• APME and APPM are at the forefront of the sports credentialing questions.

• Your organization can gain from Credibility Roundtables that offer research and insight into online issues nationwide.

• You can get great advice from the trenches.

• Great Ideas program and the Innovator of the Month contest help to keep the ideas rolling all year long.

• For educators: Access to the newsroom and broadcast leaders who do the hiring.

• Weekly APME Update with news from around the industry and the AP.

• APME News, the magazine that offers industry insight and guidance.

• The annual conference is held with Associated Press Photo Editors.

• Trade ideas and ask for advice from your peers at

Join today!



NewsTrain will be in Phoenix on March 22-23 for a two-day workshop on watchdog journalism, developing enterprise off a beat, multimedia storytelling, how to cultivate community content, mobile tools and tactics, managing change, and more.

NewsTrain is sponsored by APME and this workshop is hosted by The Arizona Republic, Arizona Newspaper Association, the Walter Cronkite School of Journalism and Mass Communication, Arizona State University, Arizona Daily Star, Arizona Daily Sun, Colorado Press Association, Nevada Press Association, Utah Press Association, and the Associated Press.

Cost: $50.

Location: ASU’s Walter Cronkite School of Journalism.

Registration: Deadline is March 16, at

Workshop sessions

Unleash Your Watchdog – This is a program for reporters and editors on how to identify and pursue powerful watchdog stories from everyday records. Includes investigative techniques and strategies that lift high-impact enterprise from daily beats, and enable reporters and editors to create authoritative work on multiple platforms. The goal is not to wait for news, but to make it happen, whether you’re a reporter in the trenches or editor at the helm.

Digging for Data – Once a potential watchdog story is identified, how to use timesaving techniques to drill through mountains of information – from paper files to computer databases – and extract critical information that turns routine stories into must-read enterprise. Includes simple methods and innovative reporting tools to systematically mold raw data into hard-hitting leads and nut graphs.

Multimedia Storytelling: The latest in tools, formats, techniques and strategies for telling stories in multimedia. These techniques may be used for daily news coverage, short-term enterprise, and larger packages.

Community Content: News organizations are searching for ways to include more local content on their web sites. This session explores what kind of content is out there, how to reach out and develop relationships with those who are or can produce content, and the many ways that content can be brought into your web site. Includes examples, tools, and copyright or contractual issues that may occur.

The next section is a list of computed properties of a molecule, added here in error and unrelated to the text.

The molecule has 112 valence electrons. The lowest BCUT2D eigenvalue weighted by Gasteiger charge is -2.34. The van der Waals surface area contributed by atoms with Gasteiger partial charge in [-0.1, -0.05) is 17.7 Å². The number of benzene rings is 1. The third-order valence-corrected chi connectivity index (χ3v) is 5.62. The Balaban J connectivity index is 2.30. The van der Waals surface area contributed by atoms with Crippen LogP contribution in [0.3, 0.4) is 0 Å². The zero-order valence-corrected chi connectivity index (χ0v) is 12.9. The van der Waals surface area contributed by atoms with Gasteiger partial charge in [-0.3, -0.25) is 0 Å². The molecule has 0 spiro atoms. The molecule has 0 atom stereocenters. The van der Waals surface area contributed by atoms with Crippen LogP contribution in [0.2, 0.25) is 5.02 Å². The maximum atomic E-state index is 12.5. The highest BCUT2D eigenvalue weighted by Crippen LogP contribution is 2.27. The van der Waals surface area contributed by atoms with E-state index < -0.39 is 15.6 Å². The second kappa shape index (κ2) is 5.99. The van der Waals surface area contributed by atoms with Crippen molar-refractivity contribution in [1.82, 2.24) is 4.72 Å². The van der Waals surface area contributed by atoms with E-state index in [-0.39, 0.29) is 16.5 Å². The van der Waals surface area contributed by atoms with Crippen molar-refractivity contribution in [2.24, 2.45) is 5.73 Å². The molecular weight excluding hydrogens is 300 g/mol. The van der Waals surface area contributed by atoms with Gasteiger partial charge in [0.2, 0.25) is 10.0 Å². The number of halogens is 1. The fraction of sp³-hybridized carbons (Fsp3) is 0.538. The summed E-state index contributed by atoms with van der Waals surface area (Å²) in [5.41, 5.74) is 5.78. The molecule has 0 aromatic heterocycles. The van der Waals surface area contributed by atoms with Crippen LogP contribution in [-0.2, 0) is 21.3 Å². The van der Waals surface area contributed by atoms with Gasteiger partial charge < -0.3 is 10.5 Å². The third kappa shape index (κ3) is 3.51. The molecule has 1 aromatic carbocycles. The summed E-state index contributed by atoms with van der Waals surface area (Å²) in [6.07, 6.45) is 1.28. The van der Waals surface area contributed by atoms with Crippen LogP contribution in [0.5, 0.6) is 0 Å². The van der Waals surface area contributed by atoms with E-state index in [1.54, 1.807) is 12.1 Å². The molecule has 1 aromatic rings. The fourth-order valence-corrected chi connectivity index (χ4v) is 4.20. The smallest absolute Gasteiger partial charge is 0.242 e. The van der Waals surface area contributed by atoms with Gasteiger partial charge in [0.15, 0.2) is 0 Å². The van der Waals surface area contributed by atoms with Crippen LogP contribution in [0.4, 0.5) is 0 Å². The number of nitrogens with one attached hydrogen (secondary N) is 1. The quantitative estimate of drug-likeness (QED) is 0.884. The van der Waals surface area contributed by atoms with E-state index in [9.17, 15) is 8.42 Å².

Accountability Coverage: How to generate a consistent flow of watchdog coverage off a beat. Between the news scoop and a major project there are a variety of ways to build short and mid-range watchdog stories. This session offers seven different measures of accountability reporters and editors can use on a beat to produce a strong body of watchdog work around a public agency or issue.

Tools for Mobile Journalists: A program on many basic (and free) tools reporters and other mobile journalists can use to capture and post news and images from the field. Includes smart phones, simple cameras, apps, free software, reference materials, and easy-to-use web platforms. Bring your smart phones for demos and practice.

How to Shoot Great Short Video: Demand for short, timely video is high on all news web sites. This program covers how to shoot three of the most common types of short video with a smart phone or simple point-and-shoot camera. The focus here is on 30-60 second video that requires no or very minimal editing and can be posted quickly. Skills include framing, light conditions, sequences of shots, and more.

Impact Stories: In the constant stream of instant news, readers still want stories that explain the impact of the news on them. Increasingly, impact stories are the primary role of the daily newspaper. This program for reporters and editors examines the difference between a breaking news story and an impact story, how to frame an impact story, then report, write, and edit so "impact” is the primary focus, even across different types of stories.

Managing & Surviving Change: The news business and daily life in any newsroom is engulfed in constant change. This program offers a simple eight-step approach to managing change, for supervisors and staff, a model that can be used by small groups or entire newsrooms to navigate change effectively and keep the focus on strong results.

NewsTrain Idea Swap: The workshop will conclude with a lively session in which everyone is invited to share one good idea, best practice, tip, time-saving trick, or other nugget that can help others do a better job. In this session, people will have two minutes to quickly share their idea. Ideas will be collected in advance to produce a full collection that will be posted online.